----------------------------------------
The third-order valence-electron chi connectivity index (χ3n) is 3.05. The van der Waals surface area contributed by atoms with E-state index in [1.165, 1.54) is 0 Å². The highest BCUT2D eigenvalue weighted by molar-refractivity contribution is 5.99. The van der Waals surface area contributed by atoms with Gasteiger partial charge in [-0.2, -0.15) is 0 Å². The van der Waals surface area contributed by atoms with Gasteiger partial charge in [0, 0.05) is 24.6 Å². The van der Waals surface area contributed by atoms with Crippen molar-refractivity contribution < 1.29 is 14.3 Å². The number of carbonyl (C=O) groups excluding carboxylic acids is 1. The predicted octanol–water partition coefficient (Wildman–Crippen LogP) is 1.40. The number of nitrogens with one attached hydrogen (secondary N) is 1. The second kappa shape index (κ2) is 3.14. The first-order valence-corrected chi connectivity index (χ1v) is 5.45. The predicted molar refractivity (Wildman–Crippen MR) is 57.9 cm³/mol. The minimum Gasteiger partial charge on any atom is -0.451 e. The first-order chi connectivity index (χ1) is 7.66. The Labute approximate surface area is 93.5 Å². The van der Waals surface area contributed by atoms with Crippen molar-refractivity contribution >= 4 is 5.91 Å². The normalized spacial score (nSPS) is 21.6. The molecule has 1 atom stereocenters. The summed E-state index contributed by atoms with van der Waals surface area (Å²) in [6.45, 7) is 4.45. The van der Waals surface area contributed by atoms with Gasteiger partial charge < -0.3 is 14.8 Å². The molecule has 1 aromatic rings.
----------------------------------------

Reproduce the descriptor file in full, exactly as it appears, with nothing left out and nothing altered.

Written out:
The third-order valence-electron chi connectivity index (χ3n) is 3.05. The van der Waals surface area contributed by atoms with E-state index in [1.165, 1.54) is 0 Å². The highest BCUT2D eigenvalue weighted by molar-refractivity contribution is 5.99. The van der Waals surface area contributed by atoms with Gasteiger partial charge in [-0.2, -0.15) is 0 Å². The van der Waals surface area contributed by atoms with Gasteiger partial charge in [0, 0.05) is 24.6 Å². The van der Waals surface area contributed by atoms with Crippen molar-refractivity contribution < 1.29 is 14.3 Å². The number of carbonyl (C=O) groups excluding carboxylic acids is 1. The predicted octanol–water partition coefficient (Wildman–Crippen LogP) is 1.40. The number of nitrogens with one attached hydrogen (secondary N) is 1. The second kappa shape index (κ2) is 3.14. The first-order valence-corrected chi connectivity index (χ1v) is 5.45. The predicted molar refractivity (Wildman–Crippen MR) is 57.9 cm³/mol. The minimum Gasteiger partial charge on any atom is -0.451 e. The first-order chi connectivity index (χ1) is 7.66. The Labute approximate surface area is 93.5 Å². The van der Waals surface area contributed by atoms with Crippen molar-refractivity contribution >= 4 is 5.91 Å². The normalized spacial score (nSPS) is 21.6. The molecule has 1 atom stereocenters. The summed E-state index contributed by atoms with van der Waals surface area (Å²) in [6.45, 7) is 4.45. The van der Waals surface area contributed by atoms with Gasteiger partial charge < -0.3 is 14.8 Å². The molecule has 1 aromatic rings.